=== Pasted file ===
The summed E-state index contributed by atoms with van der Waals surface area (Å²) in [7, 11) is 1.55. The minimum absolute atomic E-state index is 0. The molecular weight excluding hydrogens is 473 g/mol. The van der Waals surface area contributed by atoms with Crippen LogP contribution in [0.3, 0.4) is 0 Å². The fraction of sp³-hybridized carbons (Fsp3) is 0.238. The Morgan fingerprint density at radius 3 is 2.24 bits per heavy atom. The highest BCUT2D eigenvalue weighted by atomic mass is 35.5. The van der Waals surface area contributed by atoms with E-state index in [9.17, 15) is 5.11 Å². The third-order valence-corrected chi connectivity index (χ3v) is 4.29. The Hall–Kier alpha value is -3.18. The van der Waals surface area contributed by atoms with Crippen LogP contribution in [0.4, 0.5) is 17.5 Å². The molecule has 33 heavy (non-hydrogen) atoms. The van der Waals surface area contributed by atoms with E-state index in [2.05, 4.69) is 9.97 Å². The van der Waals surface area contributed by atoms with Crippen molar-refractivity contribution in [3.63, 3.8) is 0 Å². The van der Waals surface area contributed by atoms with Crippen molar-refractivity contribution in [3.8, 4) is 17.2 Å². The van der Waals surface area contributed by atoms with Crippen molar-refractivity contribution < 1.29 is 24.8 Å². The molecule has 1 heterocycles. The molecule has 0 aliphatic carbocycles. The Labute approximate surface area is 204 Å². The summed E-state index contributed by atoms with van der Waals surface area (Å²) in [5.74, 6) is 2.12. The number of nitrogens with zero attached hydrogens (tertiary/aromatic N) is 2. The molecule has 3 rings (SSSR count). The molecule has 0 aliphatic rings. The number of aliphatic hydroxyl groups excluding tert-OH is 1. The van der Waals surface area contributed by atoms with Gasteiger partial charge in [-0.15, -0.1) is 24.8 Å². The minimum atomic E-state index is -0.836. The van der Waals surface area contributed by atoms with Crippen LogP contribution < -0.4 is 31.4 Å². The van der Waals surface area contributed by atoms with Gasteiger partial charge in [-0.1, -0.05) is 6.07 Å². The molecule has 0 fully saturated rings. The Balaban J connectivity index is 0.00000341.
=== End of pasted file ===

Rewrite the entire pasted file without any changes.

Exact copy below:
The summed E-state index contributed by atoms with van der Waals surface area (Å²) in [7, 11) is 1.55. The minimum absolute atomic E-state index is 0. The molecular weight excluding hydrogens is 473 g/mol. The van der Waals surface area contributed by atoms with Crippen LogP contribution in [0.3, 0.4) is 0 Å². The fraction of sp³-hybridized carbons (Fsp3) is 0.238. The Morgan fingerprint density at radius 3 is 2.24 bits per heavy atom. The highest BCUT2D eigenvalue weighted by atomic mass is 35.5. The van der Waals surface area contributed by atoms with E-state index in [9.17, 15) is 5.11 Å². The third-order valence-corrected chi connectivity index (χ3v) is 4.29. The Hall–Kier alpha value is -3.18. The van der Waals surface area contributed by atoms with Crippen LogP contribution in [0.4, 0.5) is 17.5 Å². The molecule has 33 heavy (non-hydrogen) atoms. The van der Waals surface area contributed by atoms with E-state index in [2.05, 4.69) is 9.97 Å². The van der Waals surface area contributed by atoms with Crippen molar-refractivity contribution in [3.63, 3.8) is 0 Å². The van der Waals surface area contributed by atoms with Crippen molar-refractivity contribution in [3.8, 4) is 17.2 Å². The van der Waals surface area contributed by atoms with Crippen molar-refractivity contribution < 1.29 is 24.8 Å². The molecule has 1 heterocycles. The molecule has 0 aliphatic carbocycles. The Labute approximate surface area is 204 Å². The summed E-state index contributed by atoms with van der Waals surface area (Å²) in [5.74, 6) is 2.12. The number of nitrogens with zero attached hydrogens (tertiary/aromatic N) is 2. The molecule has 3 rings (SSSR count). The molecule has 0 aliphatic rings. The number of aliphatic hydroxyl groups excluding tert-OH is 1. The van der Waals surface area contributed by atoms with Gasteiger partial charge in [-0.15, -0.1) is 24.8 Å². The minimum atomic E-state index is -0.836. The van der Waals surface area contributed by atoms with Crippen LogP contribution < -0.4 is 31.4 Å². The van der Waals surface area contributed by atoms with Gasteiger partial charge in [-0.1, -0.05) is 6.07 Å². The molecule has 0 fully saturated rings. The Balaban J connectivity index is 0.00000341.